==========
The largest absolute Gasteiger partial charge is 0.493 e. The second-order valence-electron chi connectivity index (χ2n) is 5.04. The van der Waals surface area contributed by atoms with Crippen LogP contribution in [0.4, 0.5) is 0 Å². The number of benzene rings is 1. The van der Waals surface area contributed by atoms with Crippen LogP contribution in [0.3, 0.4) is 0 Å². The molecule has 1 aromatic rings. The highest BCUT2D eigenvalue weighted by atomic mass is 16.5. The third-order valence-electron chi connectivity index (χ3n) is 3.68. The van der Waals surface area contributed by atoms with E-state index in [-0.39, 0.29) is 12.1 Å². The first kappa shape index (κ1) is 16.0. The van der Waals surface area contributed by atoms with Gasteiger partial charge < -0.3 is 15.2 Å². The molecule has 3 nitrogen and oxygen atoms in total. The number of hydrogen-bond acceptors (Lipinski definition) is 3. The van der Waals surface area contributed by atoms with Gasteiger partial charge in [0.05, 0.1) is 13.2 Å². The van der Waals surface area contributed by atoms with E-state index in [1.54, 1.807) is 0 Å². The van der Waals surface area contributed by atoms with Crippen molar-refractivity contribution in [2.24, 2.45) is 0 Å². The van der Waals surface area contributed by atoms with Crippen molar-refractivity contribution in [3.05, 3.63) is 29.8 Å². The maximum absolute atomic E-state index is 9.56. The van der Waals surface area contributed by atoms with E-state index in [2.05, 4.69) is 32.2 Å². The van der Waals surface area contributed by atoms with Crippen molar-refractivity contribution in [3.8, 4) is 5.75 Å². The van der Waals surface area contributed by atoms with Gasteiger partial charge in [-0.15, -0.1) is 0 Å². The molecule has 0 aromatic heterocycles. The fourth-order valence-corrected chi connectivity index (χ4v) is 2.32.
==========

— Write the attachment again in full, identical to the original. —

The largest absolute Gasteiger partial charge is 0.493 e. The second-order valence-electron chi connectivity index (χ2n) is 5.04. The van der Waals surface area contributed by atoms with Crippen LogP contribution in [0.4, 0.5) is 0 Å². The number of benzene rings is 1. The van der Waals surface area contributed by atoms with Crippen LogP contribution in [0.3, 0.4) is 0 Å². The molecule has 1 aromatic rings. The highest BCUT2D eigenvalue weighted by atomic mass is 16.5. The third-order valence-electron chi connectivity index (χ3n) is 3.68. The van der Waals surface area contributed by atoms with E-state index in [-0.39, 0.29) is 12.1 Å². The first kappa shape index (κ1) is 16.0. The van der Waals surface area contributed by atoms with Gasteiger partial charge < -0.3 is 15.2 Å². The molecule has 3 nitrogen and oxygen atoms in total. The number of hydrogen-bond acceptors (Lipinski definition) is 3. The van der Waals surface area contributed by atoms with Gasteiger partial charge in [0.05, 0.1) is 13.2 Å². The van der Waals surface area contributed by atoms with E-state index in [1.54, 1.807) is 0 Å². The van der Waals surface area contributed by atoms with Crippen molar-refractivity contribution in [2.24, 2.45) is 0 Å². The van der Waals surface area contributed by atoms with Crippen molar-refractivity contribution in [3.05, 3.63) is 29.8 Å². The maximum absolute atomic E-state index is 9.56. The van der Waals surface area contributed by atoms with E-state index in [2.05, 4.69) is 32.2 Å². The van der Waals surface area contributed by atoms with Crippen molar-refractivity contribution in [3.8, 4) is 5.75 Å². The van der Waals surface area contributed by atoms with Gasteiger partial charge in [-0.15, -0.1) is 0 Å². The molecule has 0 aromatic heterocycles. The fourth-order valence-corrected chi connectivity index (χ4v) is 2.32.